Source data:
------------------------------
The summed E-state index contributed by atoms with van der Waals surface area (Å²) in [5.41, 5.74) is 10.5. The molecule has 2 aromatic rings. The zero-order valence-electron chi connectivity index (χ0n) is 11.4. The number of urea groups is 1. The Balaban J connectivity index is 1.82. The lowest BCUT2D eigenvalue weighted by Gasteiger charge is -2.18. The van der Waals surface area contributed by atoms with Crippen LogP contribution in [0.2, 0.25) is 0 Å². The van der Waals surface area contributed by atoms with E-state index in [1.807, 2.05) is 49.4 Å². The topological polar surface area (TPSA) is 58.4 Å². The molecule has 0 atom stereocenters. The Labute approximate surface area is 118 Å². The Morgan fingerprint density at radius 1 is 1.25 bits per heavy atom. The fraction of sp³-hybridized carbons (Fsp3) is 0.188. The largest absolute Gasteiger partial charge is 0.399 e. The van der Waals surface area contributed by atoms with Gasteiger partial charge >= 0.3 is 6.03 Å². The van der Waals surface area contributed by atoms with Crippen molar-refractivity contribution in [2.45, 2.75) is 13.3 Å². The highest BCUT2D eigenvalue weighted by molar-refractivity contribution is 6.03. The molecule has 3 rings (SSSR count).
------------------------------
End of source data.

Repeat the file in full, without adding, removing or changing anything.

The summed E-state index contributed by atoms with van der Waals surface area (Å²) in [5.41, 5.74) is 10.5. The molecule has 2 aromatic rings. The zero-order valence-electron chi connectivity index (χ0n) is 11.4. The number of urea groups is 1. The Balaban J connectivity index is 1.82. The lowest BCUT2D eigenvalue weighted by Gasteiger charge is -2.18. The van der Waals surface area contributed by atoms with Crippen LogP contribution in [0.2, 0.25) is 0 Å². The van der Waals surface area contributed by atoms with E-state index in [1.807, 2.05) is 49.4 Å². The topological polar surface area (TPSA) is 58.4 Å². The molecule has 0 atom stereocenters. The Labute approximate surface area is 118 Å². The Morgan fingerprint density at radius 1 is 1.25 bits per heavy atom. The fraction of sp³-hybridized carbons (Fsp3) is 0.188. The largest absolute Gasteiger partial charge is 0.399 e. The van der Waals surface area contributed by atoms with Gasteiger partial charge >= 0.3 is 6.03 Å². The van der Waals surface area contributed by atoms with Crippen molar-refractivity contribution in [2.45, 2.75) is 13.3 Å². The highest BCUT2D eigenvalue weighted by molar-refractivity contribution is 6.03. The molecule has 3 rings (SSSR count).